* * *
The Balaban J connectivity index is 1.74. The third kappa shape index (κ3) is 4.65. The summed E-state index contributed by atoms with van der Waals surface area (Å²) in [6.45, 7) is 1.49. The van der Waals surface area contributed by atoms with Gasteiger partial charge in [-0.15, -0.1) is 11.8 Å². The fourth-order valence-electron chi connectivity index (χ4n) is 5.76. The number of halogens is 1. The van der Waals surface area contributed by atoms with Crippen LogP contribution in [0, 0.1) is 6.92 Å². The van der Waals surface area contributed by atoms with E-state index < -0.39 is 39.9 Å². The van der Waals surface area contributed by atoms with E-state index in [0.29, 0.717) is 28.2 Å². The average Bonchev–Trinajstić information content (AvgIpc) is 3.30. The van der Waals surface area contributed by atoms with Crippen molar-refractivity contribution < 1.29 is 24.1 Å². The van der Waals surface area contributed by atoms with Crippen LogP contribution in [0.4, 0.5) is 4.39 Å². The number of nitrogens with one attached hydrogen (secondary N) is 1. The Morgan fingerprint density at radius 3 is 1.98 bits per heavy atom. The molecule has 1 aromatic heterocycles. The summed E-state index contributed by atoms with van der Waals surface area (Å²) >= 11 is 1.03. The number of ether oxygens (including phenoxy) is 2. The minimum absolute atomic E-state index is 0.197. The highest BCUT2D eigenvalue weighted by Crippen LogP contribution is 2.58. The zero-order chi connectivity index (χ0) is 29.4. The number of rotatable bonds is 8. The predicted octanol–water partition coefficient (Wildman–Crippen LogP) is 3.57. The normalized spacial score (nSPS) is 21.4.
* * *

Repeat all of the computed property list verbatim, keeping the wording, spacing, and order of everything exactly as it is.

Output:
The Balaban J connectivity index is 1.74. The third kappa shape index (κ3) is 4.65. The summed E-state index contributed by atoms with van der Waals surface area (Å²) in [6.45, 7) is 1.49. The van der Waals surface area contributed by atoms with Gasteiger partial charge in [-0.15, -0.1) is 11.8 Å². The fourth-order valence-electron chi connectivity index (χ4n) is 5.76. The number of halogens is 1. The van der Waals surface area contributed by atoms with Crippen LogP contribution in [0, 0.1) is 6.92 Å². The van der Waals surface area contributed by atoms with E-state index < -0.39 is 39.9 Å². The van der Waals surface area contributed by atoms with E-state index in [0.29, 0.717) is 28.2 Å². The average Bonchev–Trinajstić information content (AvgIpc) is 3.30. The van der Waals surface area contributed by atoms with Crippen molar-refractivity contribution < 1.29 is 24.1 Å². The van der Waals surface area contributed by atoms with Crippen LogP contribution in [0.4, 0.5) is 4.39 Å². The number of nitrogens with one attached hydrogen (secondary N) is 1. The Morgan fingerprint density at radius 3 is 1.98 bits per heavy atom. The molecule has 1 aromatic heterocycles. The summed E-state index contributed by atoms with van der Waals surface area (Å²) >= 11 is 1.03. The number of ether oxygens (including phenoxy) is 2. The minimum absolute atomic E-state index is 0.197. The highest BCUT2D eigenvalue weighted by Crippen LogP contribution is 2.58. The zero-order chi connectivity index (χ0) is 29.4. The number of rotatable bonds is 8. The predicted octanol–water partition coefficient (Wildman–Crippen LogP) is 3.57. The normalized spacial score (nSPS) is 21.4.